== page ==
If you’re like the vast majority of older adults, your preference is to live in your own home for as long as possible.
To age in place comfortably and safely may take some planning and a few home modifications to help accommodate a new stage in your life. But it’s essential. It’s also probably better you do it before you need it, while you have the health and independence to do it the way you want it done.
To help make your home more livable as you age, we’re going to suggest a few ideas and products that can be implemented in an existing home, are safe, easy to retrofit and easy to use.
Entrances and Exits
- Exterior lighting at all entrances. This is important so you can easily find the door handle and key hole to open the door. It also allows you to see door mats, stairs and thresholds to avoid tripping.
- Peephole or video doorbell that allows you to identify someone before opening the door.
- Interior chain lock. Allows you to speak to a visitor safely, without unlocking your door.
- Change door handles to levers. Levers are easier to use, especially for those with arthritis in their fingers, hands or wrist. It’s also a lot easier to open a lever when holding grocery bags or a purse.
- Cabinetry is easy to access for food, dishes, pots and pans. No items should require a stool or reaching from your tippy toes. The idea here is to avoid unnecessary falls or dependence on help.
- Cabinets and drawers have easy to handle D shaped handles, instead of knobs.
- The sink has a lever or touch based faucet, as opposed to a turning knob or handle. Again, turning can become more difficult as we age.
- Avoid polishing wood, tile or linoleum floors with a slippery wax.
- Proper lighting over work areas like the stove, kitchen sink and preparation / chopping block.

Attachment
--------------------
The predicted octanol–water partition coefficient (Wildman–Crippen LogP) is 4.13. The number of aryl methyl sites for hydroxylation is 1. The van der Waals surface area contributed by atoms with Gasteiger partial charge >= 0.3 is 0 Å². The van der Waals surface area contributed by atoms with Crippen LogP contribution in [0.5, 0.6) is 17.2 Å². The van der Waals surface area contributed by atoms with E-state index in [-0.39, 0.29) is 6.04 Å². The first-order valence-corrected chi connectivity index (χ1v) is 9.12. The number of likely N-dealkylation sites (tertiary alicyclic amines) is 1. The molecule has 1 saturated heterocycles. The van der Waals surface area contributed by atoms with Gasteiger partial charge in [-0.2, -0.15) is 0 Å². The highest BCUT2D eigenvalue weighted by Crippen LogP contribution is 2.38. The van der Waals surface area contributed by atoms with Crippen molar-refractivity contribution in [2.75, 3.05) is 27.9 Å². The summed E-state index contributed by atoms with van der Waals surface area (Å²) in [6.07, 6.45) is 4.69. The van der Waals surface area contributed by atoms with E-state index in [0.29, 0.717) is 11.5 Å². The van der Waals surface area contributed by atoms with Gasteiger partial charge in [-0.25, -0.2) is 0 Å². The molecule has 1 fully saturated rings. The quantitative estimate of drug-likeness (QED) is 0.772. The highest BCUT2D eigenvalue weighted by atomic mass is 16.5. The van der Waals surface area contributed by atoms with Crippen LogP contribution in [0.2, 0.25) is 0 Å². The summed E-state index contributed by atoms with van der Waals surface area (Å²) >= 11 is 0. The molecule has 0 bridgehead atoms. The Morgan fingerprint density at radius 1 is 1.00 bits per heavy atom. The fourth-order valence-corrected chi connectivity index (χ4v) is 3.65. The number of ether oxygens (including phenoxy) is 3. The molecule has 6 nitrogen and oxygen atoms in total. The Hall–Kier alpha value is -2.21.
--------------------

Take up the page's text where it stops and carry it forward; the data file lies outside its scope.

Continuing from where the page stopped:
- The kitchen has an area where you can cook while seated. This can help later on when standing for extensive periods of time can become challenging due to sore feet, a sore back or muscle weakness.
- Make sure stove controls are easy to see (contrasting color, backlit) and safe to use (are in the front of the stove, with no need to reach over or have your hand beside the flame or burner.
- Raised toilets, to make it easier to sit and stand from the toilet.
- Grab bars are installed next to the toilet, on the wall getting into the bathtub or shower and inside the bathtub or shower.
- The sink, shower and bathub faucets are easy to use levers, as opposed to twisting knobs.
- The bathub or shower floor has non-slip tape or mat on surface.
- The shower has a no step entry to prevent tripping and falling.
- The shower head is hand held and easily accessible with reaching to prevent slips and falls
- The shower has seating.
- Explore a walk-in tub that features a low step to get in and out of the bath tub, a permanent seat, grab bars and a removable shower head.
Steps and Stairways
- Install hand rails on both sides of your stairways. This lets you use your dominant hand for balance on the way up and down the stairs.
- Add an easy to access light switch at the bottom and top of the stairway.
- Add automatic motion sensored night lights at the bottom and top of the stairs so the first step up and down are easy to see.
- Make sure the stairs are not slippery. When using carpet, make sure it’s fitted snuggly and use low pile carpeting with thin padding.
- Fix any loose steps, non-flush boards, raised nail heads, etc…
- Install front-loaded washer and dryer, and consider placing doors at waist height to make them easily accessible.
- Place a telephone in every room, so you don’t have to rush to get the phone, increasing likelihood of injury.
- Place automatic night lights in all hallways and heavily trafficked areas.